Ferrari driver Sebastian Vettel suffered a major setback after the qualifying race, as he was slapped with a three-place grid penalty for the Austrian GP.
Six days after he collided with Valtteri Bottas in France, Vettel will start the Austrian Grand Prix from only sixth after he was penalised for blocking another driver in qualifying.
Hamilton was beaten to pole position by Bottas in the sister Mercedes, but the Englishman, 33, will take huge comfort from Vettel’s latest setback.
Hamilton’s Mercedes boss Toto Wolff celebrated Vettel’s penalty with a fist-pump as news of the stewards’ verdict emerged during the Austrian’s media briefing.
Vettel qualified third at the Red Bull Ring, but was demoted three places after he was adjuged to have impeded Carlos Sainz as the Renault driver attempted a flying lap.
Vettel argued that his Ferrari team did not tell him about Sainz, and he was unaware of the approaching Spaniard. However, Vettel also admitted to briefly taking his eyes off the road.
Speaking before the penalty was issued, Vettel said: “I was looking down on the main straight, and I didn’t see him. I wasn’t told on the radio, so I can only apologise to him. Obviously, there was no intention.”
But the German was summoned to the officials, and following a 90-minute investigation, he was hit with the grid penalty.
“It is the belief of the stewards that notwithstanding the absence of a radio call, the driver of car 5 (Vettel) should not have been so slow and on the racing line during a slow-down lap,” F1’s governing body, the FIA, said in a statement.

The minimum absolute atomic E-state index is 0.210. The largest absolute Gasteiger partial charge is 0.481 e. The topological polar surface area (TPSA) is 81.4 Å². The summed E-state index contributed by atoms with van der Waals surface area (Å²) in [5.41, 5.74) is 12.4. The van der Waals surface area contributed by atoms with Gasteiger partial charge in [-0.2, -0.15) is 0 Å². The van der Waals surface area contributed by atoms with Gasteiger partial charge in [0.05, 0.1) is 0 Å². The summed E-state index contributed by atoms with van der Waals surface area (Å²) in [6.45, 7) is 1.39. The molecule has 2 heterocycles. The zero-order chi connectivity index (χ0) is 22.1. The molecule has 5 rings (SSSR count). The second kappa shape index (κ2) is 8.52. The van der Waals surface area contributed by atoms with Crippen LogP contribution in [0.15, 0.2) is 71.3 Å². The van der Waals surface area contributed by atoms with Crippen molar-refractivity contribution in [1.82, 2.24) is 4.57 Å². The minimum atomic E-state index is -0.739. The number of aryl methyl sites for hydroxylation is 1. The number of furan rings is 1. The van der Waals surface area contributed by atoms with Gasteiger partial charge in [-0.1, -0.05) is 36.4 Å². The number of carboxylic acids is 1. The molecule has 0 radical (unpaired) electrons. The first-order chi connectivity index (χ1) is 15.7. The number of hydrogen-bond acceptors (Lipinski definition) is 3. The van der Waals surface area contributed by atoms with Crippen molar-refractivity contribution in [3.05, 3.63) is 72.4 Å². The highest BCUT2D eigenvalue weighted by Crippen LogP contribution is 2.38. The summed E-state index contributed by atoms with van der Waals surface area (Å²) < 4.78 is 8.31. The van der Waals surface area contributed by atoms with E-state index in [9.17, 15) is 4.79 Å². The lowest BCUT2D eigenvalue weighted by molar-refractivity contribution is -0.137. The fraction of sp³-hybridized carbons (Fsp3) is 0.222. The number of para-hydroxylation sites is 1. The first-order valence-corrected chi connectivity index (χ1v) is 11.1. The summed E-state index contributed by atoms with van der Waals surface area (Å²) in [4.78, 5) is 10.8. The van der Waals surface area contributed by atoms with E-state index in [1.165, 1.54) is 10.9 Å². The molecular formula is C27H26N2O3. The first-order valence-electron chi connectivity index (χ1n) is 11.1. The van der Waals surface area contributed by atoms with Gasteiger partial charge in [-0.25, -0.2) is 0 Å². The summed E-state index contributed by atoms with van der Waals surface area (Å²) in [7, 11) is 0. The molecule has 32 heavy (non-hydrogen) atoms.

The error marked Vettel’s sixth high-profile mistake in the last calendar year. He banged wheels with Hamilton in Azerbaijan, crashed out in Singapore, tangled with Hamilton and Max Verstappen at the start in Mexico, and fell from second to fourth when he ran off the road in Baku earlier this season. He also lost 15 points to Hamilton last Sunday after his crash with Bottas at the start.
“In order to win a championship you need to be as fast as possible, as reliable as possible and with the least errors,” Wolff said. “Sometimes it is difficult to put of all these things together.
“Sebastian’s biggest strength is certainly his ambition, but sometimes, as in France, it goes against him.
“Every team is aware that you need to get out of the way in order not to have a penalty, and all drivers are instructed by their engineers about what is happening behind them.”
Wolff added: “It is important to collect every single point. If you leave something on the table, it can bite you. The situation is more comfortable like this.”
With Wolff’s Mercedes cars locking out the front row, Vettel will now start behind team-mate Kimi Raikkonen, Red Bull’s Verstappen, and the Haas of Romain Grosjean.
Hamilton is 14 points ahead of Vettel and now looks set to establish an even greater championship lead ahead of his home race at Silverstone a week on Sunday.
Bottas denied Hamilton his 50th career pole for Mercedes after edging out the four-time champion by just 0.019 seconds.
Hamilton made a mistake on his penultimate run after he ran wide at turn two which left him with too much to do to.
“Valtteri did a fantastic job, and he deserved the pole,” Hamilton said. “I made a mistake and when you don’t have your first lap in Q3 as a banker, you’re building from scratch for the second one. There’s lots to play for tomorrow.”